5) Unfortunately the belly on the existing line is required to go under a floor beam and then up and over the plumbing stack before exiting the exterior wall through a crawlspace vent hole. Even if I drilled a lower hole on the exterior wall (and I'd rather not), the drain lines would be in the way of the condensate line following a lower slope. I could just deal with the belly and plan on regularly flushing the line, but I'd prefer to install the condensate line so that it is less prone to blockages and backing up.
 
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Reach4

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3/4) The existing cleanout (photo below) is installed just after the 90. I just realized that I cannot install the cleanout directly below the toilet because there would not be enough access to it due to the exterior crawlspace wall about 12" away. The code you linked to previously states 18" of clearance is required. I have drawn a diagram of what I think your suggested cleanout strategy is below - is this correct? if so, wouldn't the 90 block access into the cleanout? I'm wondering if I should just install the cleanout as it currently appears.
I don't fully understand what you are asking, but I don't think that would affect my comments. Some people just lift the toilet if they need a cleanout. Some extend the sewer pipe and even have the cleanout outside through the foundation or sillplate.
 

wwhitney

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I have drawn a diagram of what I think your suggested cleanout strategy is below - is this correct?
I'm suggesting rolling the wye 45 degrees either way from where you've drawn (e.g. 45 degree up from existing), so it is half way between being in a vertical plane and being in a horizontal plane. That way it's not pointing at the closet bend, but is also up off flat.

5) Unfortunately the belly on the existing line is required to go under a floor beam and then up and over the plumbing stack before exiting the exterior wall through a crawlspace vent hole.
If the floor beam is dropped (like a girder) rather than flush (in the same vertical interval as the floor joists), could you go over the floor beam? Or can you exit via a different crawlspace vent hole?

Just dumping the AC condensate outside is much more robust than putting it in the sanitary drains, there's a lot less that can go wrong. Also, if you have solid buried gutter downspout lines, getting it to one of those would work.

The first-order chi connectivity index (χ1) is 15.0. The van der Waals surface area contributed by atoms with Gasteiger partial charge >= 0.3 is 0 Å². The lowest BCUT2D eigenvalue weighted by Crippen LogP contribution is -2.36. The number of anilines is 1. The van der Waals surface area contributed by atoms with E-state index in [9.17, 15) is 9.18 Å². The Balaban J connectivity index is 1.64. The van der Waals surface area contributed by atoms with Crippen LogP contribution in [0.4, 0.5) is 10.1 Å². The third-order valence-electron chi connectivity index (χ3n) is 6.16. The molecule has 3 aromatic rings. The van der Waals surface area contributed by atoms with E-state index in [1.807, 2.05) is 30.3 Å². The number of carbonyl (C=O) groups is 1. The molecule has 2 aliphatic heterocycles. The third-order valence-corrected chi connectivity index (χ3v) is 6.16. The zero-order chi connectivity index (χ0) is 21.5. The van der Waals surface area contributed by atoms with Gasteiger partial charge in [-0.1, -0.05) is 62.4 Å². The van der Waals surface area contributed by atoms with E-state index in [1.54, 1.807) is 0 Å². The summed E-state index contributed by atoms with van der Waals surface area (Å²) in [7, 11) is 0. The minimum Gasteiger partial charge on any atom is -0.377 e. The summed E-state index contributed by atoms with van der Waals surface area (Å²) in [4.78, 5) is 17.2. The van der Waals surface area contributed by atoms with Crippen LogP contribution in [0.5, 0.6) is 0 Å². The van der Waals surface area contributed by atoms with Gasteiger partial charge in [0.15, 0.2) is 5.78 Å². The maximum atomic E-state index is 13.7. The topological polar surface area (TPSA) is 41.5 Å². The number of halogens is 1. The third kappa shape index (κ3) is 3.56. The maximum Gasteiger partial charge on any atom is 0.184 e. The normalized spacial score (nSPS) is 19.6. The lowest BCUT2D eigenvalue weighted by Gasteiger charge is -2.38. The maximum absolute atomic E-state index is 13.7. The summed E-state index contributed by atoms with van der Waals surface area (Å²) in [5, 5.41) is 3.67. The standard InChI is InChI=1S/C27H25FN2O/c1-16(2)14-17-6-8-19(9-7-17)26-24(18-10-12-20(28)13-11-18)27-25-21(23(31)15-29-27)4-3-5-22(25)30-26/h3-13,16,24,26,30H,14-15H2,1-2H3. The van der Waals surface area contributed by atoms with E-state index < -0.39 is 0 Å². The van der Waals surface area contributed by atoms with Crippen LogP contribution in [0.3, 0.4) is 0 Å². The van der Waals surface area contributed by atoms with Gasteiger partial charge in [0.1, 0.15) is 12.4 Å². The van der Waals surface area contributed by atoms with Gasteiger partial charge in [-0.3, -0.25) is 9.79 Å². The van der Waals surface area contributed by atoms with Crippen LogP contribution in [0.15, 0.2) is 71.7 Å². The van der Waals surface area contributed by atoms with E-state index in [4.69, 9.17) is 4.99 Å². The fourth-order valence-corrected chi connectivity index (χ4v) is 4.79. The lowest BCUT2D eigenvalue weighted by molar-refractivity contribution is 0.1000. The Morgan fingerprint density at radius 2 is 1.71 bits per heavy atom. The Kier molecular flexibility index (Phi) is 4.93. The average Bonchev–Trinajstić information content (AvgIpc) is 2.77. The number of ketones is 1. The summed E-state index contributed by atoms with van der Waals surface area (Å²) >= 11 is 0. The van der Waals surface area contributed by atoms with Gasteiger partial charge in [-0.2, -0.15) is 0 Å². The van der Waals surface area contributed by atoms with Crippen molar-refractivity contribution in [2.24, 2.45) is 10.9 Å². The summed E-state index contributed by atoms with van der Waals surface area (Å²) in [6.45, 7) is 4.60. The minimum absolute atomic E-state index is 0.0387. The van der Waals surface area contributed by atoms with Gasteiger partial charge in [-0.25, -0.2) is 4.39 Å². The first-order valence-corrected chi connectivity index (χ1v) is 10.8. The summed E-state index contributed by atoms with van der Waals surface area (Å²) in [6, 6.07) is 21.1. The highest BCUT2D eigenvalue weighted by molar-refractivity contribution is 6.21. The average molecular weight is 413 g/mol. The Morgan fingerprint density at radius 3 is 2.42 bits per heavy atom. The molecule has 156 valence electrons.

Cheers, Wayne
 

Jeff H Young

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It can be kind of a big deal pulling toilet bringing a snake through the house to clear a stoppage if it re- occurs it really isn't fun. that black stuff getting on walls scraping off the caulk to re caulk and making it look like no one was there not fun for me, so just pulling a toilet yea no big deal for some. a little touch up paint . If it were being built new the option of pulling toilet for a clean out wont fly. I recommend a clean out if its reasonably doable , I wouldn't spend a day on it but a few hours possibly especially if its the main and there isn't a clean out in front. just a thought!

I would estimate 95 percent of houses built in ca ( over the last 35 yr ) that have A/c dump there condensate into the drainage system. If it does dump on ground pretty sure it required a drywell several feet of rock. the PVC condensate lines can plug but I dont think that going into a lav tail piece is bad idea . running water down with bleach good idea good maintenance for sure. If I had a sink close by that's where I dump in every single time . I prefer going to the sink but whatever is easier is ok.
 

Temp945

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I'm suggesting rolling the wye 45 degrees either way from where you've drawn (e.g. 45 degree up from existing), so it is half way between being in a vertical plane and being in a horizontal plane. That way it's not pointing at the closet bend, but is also up off flat.

Got it!

If the floor beam is dropped (like a girder) rather than flush (in the same vertical interval as the floor joists), could you go over the floor beam? Or can you exit via a different crawlspace vent hole?

Just dumping the AC condensate outside is much more robust than putting it in the sanitary drains, there's a lot less that can go wrong. Also, if you have solid buried gutter downspout lines, getting it to one of those would work.

Cheers, Wayne

I'm going to think on the problem a bit more and just focus on the bathroom remodel for now. The condensate line has been working fine but I don't like seeing the noticeable belly in the line - it's a problem waiting to happen.

Wayne, I truly appreciate your help and advice. I think I'm ready to tackle the bathroom remodel! Demolition starts tomorrow.
 

Jeff H Young

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the belly is near that coupling it kind of flattens out? not terrible but not desirable might as well stack odds in favor of trouble free operation minor adjustment. Your on a good track!